Within the domestic debt, the composition of debt has witnessed considerable changes in the last five years. Medium-to-long term debt has been converted into short-term debt with serious consequences for government’s debt management. Today, over 55 percent of domestic debt (Rs5.2 trillion) is of short maturity, which must be rolled over at least once a year. Even more worrisome is the fact that the bulk of short-term debt is shifted to the shortest end of the maturity (three and six months).

Factors responsible for the unprecedented surge in debt include the persistence of large fiscal deficit (on average over 7 percent of GDP), sharp depreciation of exchange rate (over 40 percent) and slower growth in economy (on average, 3 percent per annum). The persistence of large fiscal deficit represents government’s inability to collect more revenues on the one hand and reckless spending on the other, resulting in an extraordinary surge in public debt. Higher public debt has caused interest payment to more than double, crowded out private investment and reduced fiscal space to undertake much needed public investment in infrastructure.

The prime minister’s concern is genuine. He has inherited a severely damaged economy. What is required on his part is not to repeat the same mistakes. Fiscal consolidation should therefore be the topmost priority of his government. In his frequent speeches, he loves to mention various developmental projects of national and regional importance that he intends to launch. All these projects would require resources to complete them. He has seldom talked about domestic resource mobilisation with same zeal and fervour. It is suggested that domestic resource mobilisation should be an integral part of his government’s fiscal consolidation.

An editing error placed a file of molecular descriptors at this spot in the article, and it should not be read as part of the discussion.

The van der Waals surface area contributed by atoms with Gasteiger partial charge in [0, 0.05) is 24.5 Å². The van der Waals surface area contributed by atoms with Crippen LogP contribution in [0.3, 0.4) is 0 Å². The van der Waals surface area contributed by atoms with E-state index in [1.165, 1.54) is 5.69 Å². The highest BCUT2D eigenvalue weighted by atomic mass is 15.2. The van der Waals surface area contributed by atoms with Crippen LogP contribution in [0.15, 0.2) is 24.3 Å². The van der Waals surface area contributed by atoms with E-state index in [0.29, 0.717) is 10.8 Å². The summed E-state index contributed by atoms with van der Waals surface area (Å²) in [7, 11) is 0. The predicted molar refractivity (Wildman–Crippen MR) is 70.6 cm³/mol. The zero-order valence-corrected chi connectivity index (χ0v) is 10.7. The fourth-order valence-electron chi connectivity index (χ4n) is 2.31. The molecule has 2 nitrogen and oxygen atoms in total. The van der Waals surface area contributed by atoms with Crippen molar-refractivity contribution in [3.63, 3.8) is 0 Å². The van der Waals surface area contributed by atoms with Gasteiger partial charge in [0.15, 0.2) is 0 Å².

Secondly, fiscal consolidation efforts need to be complimented by measures that support growth: structural issues need to be addressed and monetary conditions need to be as supportive as possible. The beginning is not up to the mark. The government has borrowed Rs611 billion in just 40 days from the State Bank of Pakistan as against Rs507 billion in full year (2012-13). In other words, it has borrowed Rs15.3 billion per day in 40 days as against Rs1.4 billion per day by the previous regime in 2012-13.

Thirdly, exchange rate stability is also vital for preventing public debt accumulation. The performance in this regard is equally poor. The exchange rate has already depreciated by 6 percent in just 80 days. Accordingly, without borrowing a single dollar, Pakistan has added Rs276 billion in public debt in just 80 days – Rs3.5 billion per day.

Nothing is lost thus far on economic front for this government. These are minor damages and can be cured. What is required from the government is a serious effort to consolidate the debt situation through fiscal discipline, productive use of fiscal deficit, improving the quality of expenditure, exchange rate stability, structural reforms, a vibrant debt office, good communication strategy, and a strong and coherent economic team.

The writer is the principal and dean of NUST Business School, Islamabad. Email: ahkhan@nbs.edu.pk

Dr. Ashfaque H Khan, "A nation’s debt," The News. 2013-08-27.
Keywords: Economics , Foreign exchange , Economy-Pakistan , Economic issues , Foreign debt , Public debt , Economic growth , Monetary policy , Government-Pakistan , Exchange rate , Economic crisis , Fiscal policy , Fiscal deficit , Employment , Poverty , Pakistan , IMF